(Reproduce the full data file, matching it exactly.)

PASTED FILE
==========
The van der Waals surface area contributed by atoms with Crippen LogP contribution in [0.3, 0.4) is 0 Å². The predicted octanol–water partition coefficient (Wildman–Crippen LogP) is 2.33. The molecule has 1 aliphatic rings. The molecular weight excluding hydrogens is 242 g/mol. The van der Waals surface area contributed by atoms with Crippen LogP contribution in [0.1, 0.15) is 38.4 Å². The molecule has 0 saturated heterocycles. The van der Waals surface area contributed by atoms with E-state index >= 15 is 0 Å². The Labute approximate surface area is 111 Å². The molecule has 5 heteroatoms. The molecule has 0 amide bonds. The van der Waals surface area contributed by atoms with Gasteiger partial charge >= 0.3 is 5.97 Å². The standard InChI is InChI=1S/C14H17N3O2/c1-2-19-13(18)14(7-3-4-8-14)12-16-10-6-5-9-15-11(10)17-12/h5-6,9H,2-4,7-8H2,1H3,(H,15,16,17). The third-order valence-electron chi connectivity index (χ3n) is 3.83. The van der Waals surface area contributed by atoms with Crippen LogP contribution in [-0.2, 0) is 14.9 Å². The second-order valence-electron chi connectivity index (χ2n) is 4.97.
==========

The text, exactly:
The van der Waals surface area contributed by atoms with Crippen LogP contribution in [0.3, 0.4) is 0 Å². The predicted octanol–water partition coefficient (Wildman–Crippen LogP) is 2.33. The molecule has 1 aliphatic rings. The molecular weight excluding hydrogens is 242 g/mol. The van der Waals surface area contributed by atoms with Crippen LogP contribution in [0.1, 0.15) is 38.4 Å². The molecule has 0 saturated heterocycles. The van der Waals surface area contributed by atoms with E-state index >= 15 is 0 Å². The Labute approximate surface area is 111 Å². The molecule has 5 heteroatoms. The molecule has 0 amide bonds. The van der Waals surface area contributed by atoms with Gasteiger partial charge >= 0.3 is 5.97 Å². The standard InChI is InChI=1S/C14H17N3O2/c1-2-19-13(18)14(7-3-4-8-14)12-16-10-6-5-9-15-11(10)17-12/h5-6,9H,2-4,7-8H2,1H3,(H,15,16,17). The third-order valence-electron chi connectivity index (χ3n) is 3.83. The van der Waals surface area contributed by atoms with Crippen LogP contribution in [-0.2, 0) is 14.9 Å². The second-order valence-electron chi connectivity index (χ2n) is 4.97.